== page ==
The Chevrolet C8 Corvette hit the ground running with the performance aftermarket hot on its heels. And while the new mid-engine platform already offered stellar performance on and off the track, most performance enthusiasts wanted to see what it could do with a host of new high-performance parts. The problem is, no one has cracked the code on the encrypted ECU, which has caused a roadblock for the power-hungry. Some owners have sold their cars out of frustration since tuning on the C8 is out of the question for now. Others are going all in and removing the factory electronics for an ECU that’s more power-friendly. However, there is another option out there that has proven effective for added power on the C8.
Nathan Cicio, Owner of Cicio Performance, has always had a love for cars. He recalls going to car shows as a kid with his father and has been fascinated with them ever since. Cicio worked on a few restoration projects in his teenage years and assembled a few turbocharged four-cylinder engines. Now he’s in the business of going fast, and his company builds everything from Porsches, Lamborghinis, GT-Rs, and Corvettes. So when the new C8 hit the market, Cicio knew that he wanted one and had no plans on keeping it stock. He said, “I wanted a less expensive car than my Porsche to modify and make more power, and a big V8 engine and massive turbos are awesome!”
In April of 2020, Cicio’s Corvette finally showed up at Tasca Chevrolet. As Cicio prepped the new car for some modifications, there was just one glaring problem. The ECU in the Corvette had yet to be hacked and still hasn’t. However, there is a workaround that involves adding an additional ECU, in this case, a MoTeC, to piggyback on the factory computer for added fueling for more power. While this is not a new concept for some performance enthusiasts, it has proven to be somewhat finicky in the past. However, armed with new technology, this process is a viable option for the power-hungry that feel the need for speed.
Cicio and his crew’s first order of business was to develop a turbo system for the C8. The team went to work with the help of Extreme Turbo Systems (ETS) to create the Cicio Performance turbo kit. Twin Xona Rotor 67mm turbos were used in conjunction with a set of TIAL blowoff valves and wastegates. Since Cicio couldn’t run massive amounts of boost with the piggyback combination, the wastegates were set with 12-pound springs, which would prove to be just the right amount for the stock LT2.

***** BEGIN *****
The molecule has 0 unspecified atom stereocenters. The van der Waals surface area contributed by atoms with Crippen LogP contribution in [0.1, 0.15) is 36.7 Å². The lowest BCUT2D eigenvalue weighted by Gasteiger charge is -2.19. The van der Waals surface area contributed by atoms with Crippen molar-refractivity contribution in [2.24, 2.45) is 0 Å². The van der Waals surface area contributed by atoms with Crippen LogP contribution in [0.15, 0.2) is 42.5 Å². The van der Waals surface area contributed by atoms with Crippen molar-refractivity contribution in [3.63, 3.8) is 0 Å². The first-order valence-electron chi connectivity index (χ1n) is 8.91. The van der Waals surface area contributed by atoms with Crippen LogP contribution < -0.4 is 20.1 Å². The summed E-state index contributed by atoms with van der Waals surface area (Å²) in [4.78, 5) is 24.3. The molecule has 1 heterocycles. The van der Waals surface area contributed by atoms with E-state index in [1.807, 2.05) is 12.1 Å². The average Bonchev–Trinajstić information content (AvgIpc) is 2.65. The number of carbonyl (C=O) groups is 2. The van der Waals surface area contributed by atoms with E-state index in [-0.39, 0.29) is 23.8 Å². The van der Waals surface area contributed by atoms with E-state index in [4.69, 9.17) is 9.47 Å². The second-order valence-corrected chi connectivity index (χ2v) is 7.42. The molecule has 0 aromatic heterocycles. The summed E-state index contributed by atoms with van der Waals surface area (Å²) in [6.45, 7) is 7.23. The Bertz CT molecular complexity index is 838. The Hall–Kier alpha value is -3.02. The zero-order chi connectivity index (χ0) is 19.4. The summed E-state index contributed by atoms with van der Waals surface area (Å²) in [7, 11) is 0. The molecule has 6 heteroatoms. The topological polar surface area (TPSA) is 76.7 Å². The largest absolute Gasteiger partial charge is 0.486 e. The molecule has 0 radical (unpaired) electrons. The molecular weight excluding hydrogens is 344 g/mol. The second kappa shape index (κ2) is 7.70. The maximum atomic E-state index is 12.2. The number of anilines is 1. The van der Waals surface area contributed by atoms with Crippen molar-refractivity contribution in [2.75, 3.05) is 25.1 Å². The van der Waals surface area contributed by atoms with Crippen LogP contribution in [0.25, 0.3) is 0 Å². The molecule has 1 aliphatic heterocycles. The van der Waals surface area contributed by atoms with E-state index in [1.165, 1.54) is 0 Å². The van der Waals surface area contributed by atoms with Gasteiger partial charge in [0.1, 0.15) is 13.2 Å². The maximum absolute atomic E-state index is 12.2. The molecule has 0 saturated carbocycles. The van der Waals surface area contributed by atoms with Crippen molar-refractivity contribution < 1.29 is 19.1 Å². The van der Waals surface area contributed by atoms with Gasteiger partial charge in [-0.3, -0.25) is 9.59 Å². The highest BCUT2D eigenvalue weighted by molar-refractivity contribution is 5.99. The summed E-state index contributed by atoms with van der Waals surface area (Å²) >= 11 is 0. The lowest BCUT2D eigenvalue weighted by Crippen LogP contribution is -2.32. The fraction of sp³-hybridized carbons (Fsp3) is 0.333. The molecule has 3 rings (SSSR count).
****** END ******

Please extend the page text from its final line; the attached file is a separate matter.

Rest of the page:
The factory LT2 intake manifold was removed and replaced with an ETS intake, adding eight additional 1,700cc injectors to the top side of the engine. The MoTec ECU, tuned by Taylor Leier of Cico Performance, controls the secondary units while the factory ECU handles the direct injection. Other additions include a fuel cell in the “frunk” for additional fueling with E85, Aeromotive regulators, and an ETS air-to-water intercooler.
The C8 uses 2.75-inch hot and cold side piping and an ETS downpipe. The only other modifications to this surprisingly stock-ish C8 drivetrain are the addition of a Dodson Motorsports clutch set and The Driveshaft Shop Pro axles. This combination on just 12-lbs of boost is good for 900 horsepower and 800 lb-ft of torque at the wheels. Speaking of wheels, Cicio opted for a set of BC Forged EF182 wheels with 19x9s on the front and massive 20×11.5s on the rears. Toyo R888Rs tires are called on to get the power to the ground and around the corners with 265/35/19s fronts and 315/30/20s rears.
You might think that adding a turbo system and an additional ECU for fueling would have its drawbacks, but that’s not the case here. Even with twice the horsepower of a stock C8 Cicio said, ” The C8 drives like an OEM but with double the power and for the money, it’s faster than cars that cost at least double the price.” He even drove the C8 from Georgia to Texas a few months ago for TX2K, and the car didn’t miss a beat.
At a 1/2-mile event in Kansas, Cicio managed to trap 167 mph while putting multiple car lengths on a Lamborghini Huracan Performante. Unfortunately, Cicio hasn’t had the chance to make any passes on the 1/4-mile since the turbo installation, but hopefully, he will soon.